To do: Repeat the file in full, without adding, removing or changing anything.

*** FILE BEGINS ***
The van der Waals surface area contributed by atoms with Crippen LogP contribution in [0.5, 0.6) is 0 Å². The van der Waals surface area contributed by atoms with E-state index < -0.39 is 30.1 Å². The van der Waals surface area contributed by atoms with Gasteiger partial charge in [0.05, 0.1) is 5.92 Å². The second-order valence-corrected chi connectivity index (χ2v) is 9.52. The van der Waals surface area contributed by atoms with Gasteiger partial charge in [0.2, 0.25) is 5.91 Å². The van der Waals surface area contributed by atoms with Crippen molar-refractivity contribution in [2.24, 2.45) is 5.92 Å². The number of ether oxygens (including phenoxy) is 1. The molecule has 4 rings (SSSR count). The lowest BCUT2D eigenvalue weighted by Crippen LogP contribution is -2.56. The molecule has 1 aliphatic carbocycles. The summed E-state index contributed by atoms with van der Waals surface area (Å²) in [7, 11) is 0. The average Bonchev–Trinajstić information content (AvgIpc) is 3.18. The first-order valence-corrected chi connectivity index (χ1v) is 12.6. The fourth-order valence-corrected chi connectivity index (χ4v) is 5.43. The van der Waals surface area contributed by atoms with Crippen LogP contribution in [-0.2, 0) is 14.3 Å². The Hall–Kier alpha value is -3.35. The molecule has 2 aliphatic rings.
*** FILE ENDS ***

The van der Waals surface area contributed by atoms with Crippen LogP contribution in [0.5, 0.6) is 0 Å². The van der Waals surface area contributed by atoms with E-state index < -0.39 is 30.1 Å². The van der Waals surface area contributed by atoms with Gasteiger partial charge in [0.05, 0.1) is 5.92 Å². The second-order valence-corrected chi connectivity index (χ2v) is 9.52. The van der Waals surface area contributed by atoms with Gasteiger partial charge in [0.2, 0.25) is 5.91 Å². The van der Waals surface area contributed by atoms with Crippen molar-refractivity contribution in [2.24, 2.45) is 5.92 Å². The number of ether oxygens (including phenoxy) is 1. The molecule has 4 rings (SSSR count). The lowest BCUT2D eigenvalue weighted by Crippen LogP contribution is -2.56. The molecule has 1 aliphatic carbocycles. The summed E-state index contributed by atoms with van der Waals surface area (Å²) in [7, 11) is 0. The average Bonchev–Trinajstić information content (AvgIpc) is 3.18. The first-order valence-corrected chi connectivity index (χ1v) is 12.6. The fourth-order valence-corrected chi connectivity index (χ4v) is 5.43. The van der Waals surface area contributed by atoms with Crippen LogP contribution in [-0.2, 0) is 14.3 Å². The Hall–Kier alpha value is -3.35. The molecule has 2 aliphatic rings.